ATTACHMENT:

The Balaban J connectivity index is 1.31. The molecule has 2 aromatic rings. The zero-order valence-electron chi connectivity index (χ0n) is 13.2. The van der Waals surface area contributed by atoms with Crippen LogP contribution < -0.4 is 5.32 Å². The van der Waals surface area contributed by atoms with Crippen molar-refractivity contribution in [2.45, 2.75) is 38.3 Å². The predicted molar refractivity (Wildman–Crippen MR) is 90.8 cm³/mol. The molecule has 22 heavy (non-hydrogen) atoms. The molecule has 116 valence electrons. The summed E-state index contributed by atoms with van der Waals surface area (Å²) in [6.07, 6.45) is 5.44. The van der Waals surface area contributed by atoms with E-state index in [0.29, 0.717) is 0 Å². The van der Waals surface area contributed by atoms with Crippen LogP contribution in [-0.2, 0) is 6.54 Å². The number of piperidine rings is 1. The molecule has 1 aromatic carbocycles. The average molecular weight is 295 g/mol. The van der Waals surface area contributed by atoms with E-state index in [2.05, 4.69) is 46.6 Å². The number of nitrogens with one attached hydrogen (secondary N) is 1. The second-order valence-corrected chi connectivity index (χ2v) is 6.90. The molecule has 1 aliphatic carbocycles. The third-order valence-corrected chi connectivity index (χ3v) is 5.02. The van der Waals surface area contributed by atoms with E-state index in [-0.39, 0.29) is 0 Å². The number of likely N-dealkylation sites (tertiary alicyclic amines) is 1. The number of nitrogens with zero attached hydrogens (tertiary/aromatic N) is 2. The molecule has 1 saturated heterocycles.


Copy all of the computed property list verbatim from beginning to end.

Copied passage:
The Balaban J connectivity index is 1.31. The molecule has 2 aromatic rings. The zero-order valence-electron chi connectivity index (χ0n) is 13.2. The van der Waals surface area contributed by atoms with Crippen LogP contribution < -0.4 is 5.32 Å². The van der Waals surface area contributed by atoms with Crippen molar-refractivity contribution in [2.45, 2.75) is 38.3 Å². The predicted molar refractivity (Wildman–Crippen MR) is 90.8 cm³/mol. The molecule has 22 heavy (non-hydrogen) atoms. The molecule has 116 valence electrons. The summed E-state index contributed by atoms with van der Waals surface area (Å²) in [6.07, 6.45) is 5.44. The van der Waals surface area contributed by atoms with E-state index in [0.29, 0.717) is 0 Å². The van der Waals surface area contributed by atoms with Crippen LogP contribution in [-0.2, 0) is 6.54 Å². The number of piperidine rings is 1. The molecule has 1 aromatic carbocycles. The average molecular weight is 295 g/mol. The van der Waals surface area contributed by atoms with E-state index in [2.05, 4.69) is 46.6 Å². The number of nitrogens with one attached hydrogen (secondary N) is 1. The second-order valence-corrected chi connectivity index (χ2v) is 6.90. The molecule has 1 aliphatic carbocycles. The third-order valence-corrected chi connectivity index (χ3v) is 5.02. The van der Waals surface area contributed by atoms with E-state index in [-0.39, 0.29) is 0 Å². The number of likely N-dealkylation sites (tertiary alicyclic amines) is 1. The number of nitrogens with zero attached hydrogens (tertiary/aromatic N) is 2. The molecule has 1 saturated heterocycles.